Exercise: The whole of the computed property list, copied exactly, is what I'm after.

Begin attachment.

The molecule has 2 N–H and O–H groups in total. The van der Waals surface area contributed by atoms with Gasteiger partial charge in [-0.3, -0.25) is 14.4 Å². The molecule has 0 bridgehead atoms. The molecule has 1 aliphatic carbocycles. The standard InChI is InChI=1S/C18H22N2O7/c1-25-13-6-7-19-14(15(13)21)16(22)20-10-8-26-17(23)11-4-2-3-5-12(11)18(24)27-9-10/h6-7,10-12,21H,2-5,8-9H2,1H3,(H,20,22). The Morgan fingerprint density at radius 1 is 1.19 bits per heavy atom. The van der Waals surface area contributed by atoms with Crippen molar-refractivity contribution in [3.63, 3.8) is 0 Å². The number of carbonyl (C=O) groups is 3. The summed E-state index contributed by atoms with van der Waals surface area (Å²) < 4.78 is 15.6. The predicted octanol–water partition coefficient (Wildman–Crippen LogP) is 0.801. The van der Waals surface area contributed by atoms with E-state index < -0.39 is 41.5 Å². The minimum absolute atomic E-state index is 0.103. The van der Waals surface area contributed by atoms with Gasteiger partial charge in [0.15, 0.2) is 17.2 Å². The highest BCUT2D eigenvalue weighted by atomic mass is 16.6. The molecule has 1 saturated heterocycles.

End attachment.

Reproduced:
The molecule has 2 N–H and O–H groups in total. The van der Waals surface area contributed by atoms with Gasteiger partial charge in [-0.3, -0.25) is 14.4 Å². The molecule has 0 bridgehead atoms. The molecule has 1 aliphatic carbocycles. The standard InChI is InChI=1S/C18H22N2O7/c1-25-13-6-7-19-14(15(13)21)16(22)20-10-8-26-17(23)11-4-2-3-5-12(11)18(24)27-9-10/h6-7,10-12,21H,2-5,8-9H2,1H3,(H,20,22). The Morgan fingerprint density at radius 1 is 1.19 bits per heavy atom. The van der Waals surface area contributed by atoms with Crippen molar-refractivity contribution in [3.63, 3.8) is 0 Å². The number of carbonyl (C=O) groups is 3. The summed E-state index contributed by atoms with van der Waals surface area (Å²) < 4.78 is 15.6. The predicted octanol–water partition coefficient (Wildman–Crippen LogP) is 0.801. The van der Waals surface area contributed by atoms with E-state index < -0.39 is 41.5 Å². The minimum absolute atomic E-state index is 0.103. The van der Waals surface area contributed by atoms with Gasteiger partial charge in [0.15, 0.2) is 17.2 Å². The highest BCUT2D eigenvalue weighted by atomic mass is 16.6. The molecule has 1 saturated heterocycles.